INTRODUCTION
The control of bio-fouling and sanitizing water systems by chlorination has been proven to be the most effective method for water treatment. Hypochlorination from salty water provides an effective method of water treatment that is safe for personnel and the environment.



The generation of sodium hypochlorite (bleach) from on-site hypochlorite generators is the safe alternative to chlorine gas chlorination systems as the chlorine generated in the generator is locked up as sodium hypochlorite at concentrations below the threshold of hazardous materials (1%) mandated by the EPA.

Seawater Systems

In industrial and off-shore marine seawater cooling water systems, hypochlorite derived from seawater is introduced into the cooling water system to prevent bio-fouling in piping and equipment.

In industrial plants such as power stations, chemical plants and refineries, seawater is usually drawn from a pit or sump through seawater supply pumps located close to a seawater inlet pipe or channel.

The seawater to the hypochlorite generator(s) is piped from the downstream side of the seawater supply pumps to provide the salty water from which the hypochlorite is derived.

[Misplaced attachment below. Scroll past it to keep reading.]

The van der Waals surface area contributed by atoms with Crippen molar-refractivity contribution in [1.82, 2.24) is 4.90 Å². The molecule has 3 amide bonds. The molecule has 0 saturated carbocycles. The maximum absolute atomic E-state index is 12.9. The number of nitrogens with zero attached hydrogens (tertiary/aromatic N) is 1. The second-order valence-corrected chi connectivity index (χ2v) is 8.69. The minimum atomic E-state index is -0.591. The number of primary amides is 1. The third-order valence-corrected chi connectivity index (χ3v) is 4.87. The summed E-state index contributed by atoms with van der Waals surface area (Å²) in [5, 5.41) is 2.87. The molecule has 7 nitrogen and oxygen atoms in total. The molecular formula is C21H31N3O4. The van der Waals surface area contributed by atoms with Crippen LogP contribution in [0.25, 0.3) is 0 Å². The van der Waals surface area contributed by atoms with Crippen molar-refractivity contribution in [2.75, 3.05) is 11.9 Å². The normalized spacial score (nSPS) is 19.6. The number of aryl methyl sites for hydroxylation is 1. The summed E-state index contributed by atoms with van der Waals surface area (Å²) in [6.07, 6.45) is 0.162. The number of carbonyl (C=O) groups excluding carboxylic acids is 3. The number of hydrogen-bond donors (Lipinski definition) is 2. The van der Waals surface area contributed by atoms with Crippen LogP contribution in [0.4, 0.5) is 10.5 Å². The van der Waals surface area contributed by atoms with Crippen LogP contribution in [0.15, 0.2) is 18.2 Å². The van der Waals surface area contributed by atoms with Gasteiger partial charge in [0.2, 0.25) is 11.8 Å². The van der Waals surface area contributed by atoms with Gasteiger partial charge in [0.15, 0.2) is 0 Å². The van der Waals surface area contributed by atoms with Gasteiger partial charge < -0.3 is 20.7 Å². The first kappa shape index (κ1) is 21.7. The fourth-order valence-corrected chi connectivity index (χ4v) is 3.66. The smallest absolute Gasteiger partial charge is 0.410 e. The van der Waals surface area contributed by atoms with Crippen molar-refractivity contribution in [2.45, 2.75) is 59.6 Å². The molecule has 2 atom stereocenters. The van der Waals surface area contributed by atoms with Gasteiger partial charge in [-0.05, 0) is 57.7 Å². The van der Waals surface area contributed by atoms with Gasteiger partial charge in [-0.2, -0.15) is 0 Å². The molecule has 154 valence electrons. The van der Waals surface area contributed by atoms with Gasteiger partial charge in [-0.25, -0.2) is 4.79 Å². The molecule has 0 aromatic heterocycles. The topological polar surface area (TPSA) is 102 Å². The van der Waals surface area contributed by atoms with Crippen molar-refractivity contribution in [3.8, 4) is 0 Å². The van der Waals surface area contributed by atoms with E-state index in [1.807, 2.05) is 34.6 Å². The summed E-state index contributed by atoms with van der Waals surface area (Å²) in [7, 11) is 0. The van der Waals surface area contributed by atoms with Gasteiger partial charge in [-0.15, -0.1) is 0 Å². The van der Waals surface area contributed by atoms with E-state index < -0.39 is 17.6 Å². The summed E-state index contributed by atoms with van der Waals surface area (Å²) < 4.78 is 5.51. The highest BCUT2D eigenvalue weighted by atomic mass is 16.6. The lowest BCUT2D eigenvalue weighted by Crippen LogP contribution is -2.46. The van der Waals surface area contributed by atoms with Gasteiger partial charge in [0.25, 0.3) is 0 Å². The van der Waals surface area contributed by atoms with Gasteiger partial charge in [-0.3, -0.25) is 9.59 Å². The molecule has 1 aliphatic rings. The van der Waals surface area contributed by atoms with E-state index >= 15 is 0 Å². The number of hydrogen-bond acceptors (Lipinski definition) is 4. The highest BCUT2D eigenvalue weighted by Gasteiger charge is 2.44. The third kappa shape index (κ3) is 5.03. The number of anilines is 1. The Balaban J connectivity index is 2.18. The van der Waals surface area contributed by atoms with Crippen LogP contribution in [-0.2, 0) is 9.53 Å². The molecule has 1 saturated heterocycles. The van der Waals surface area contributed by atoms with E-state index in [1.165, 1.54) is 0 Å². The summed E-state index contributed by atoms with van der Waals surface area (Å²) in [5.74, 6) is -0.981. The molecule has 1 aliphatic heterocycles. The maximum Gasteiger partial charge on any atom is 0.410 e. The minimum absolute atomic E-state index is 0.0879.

Seawater passing through the generator is converted to sodium hypochlorite in a constant flow “once through” process providing a concentration of up to 1500 mg/l of sodium hypochlorite. The hypochlorite is collected in a degas/storage tank before being returned and diffused with the incoming seawater in the seawater supply pump(s) pit or sump. In most applications 0.1 to 0.3 mg/l of free available chlorine above the seawater chlorine demand is sufficient to control marine growth in cooling water systems. The chlorine demand of seawater can range from less than 0.5 mg/l in open ocean situations to 5 or 6 mg/l in coastal and harbor areas. In situations where the chlorine demand fluctuates, a shock treatment may be necessary from time to time. Should shock treatment be required, it should be accompanied with a suitable de-chlorination method located before the seawater return to ensure the local marine species are not affected by the release of over chlorinated seawater. The de-chlorination process can be controlled by measuring the free available chlorine with a chlorine analyzer at the outlet of the seawater return system, and then injecting the correct amount of de-chlorination chemical automatically.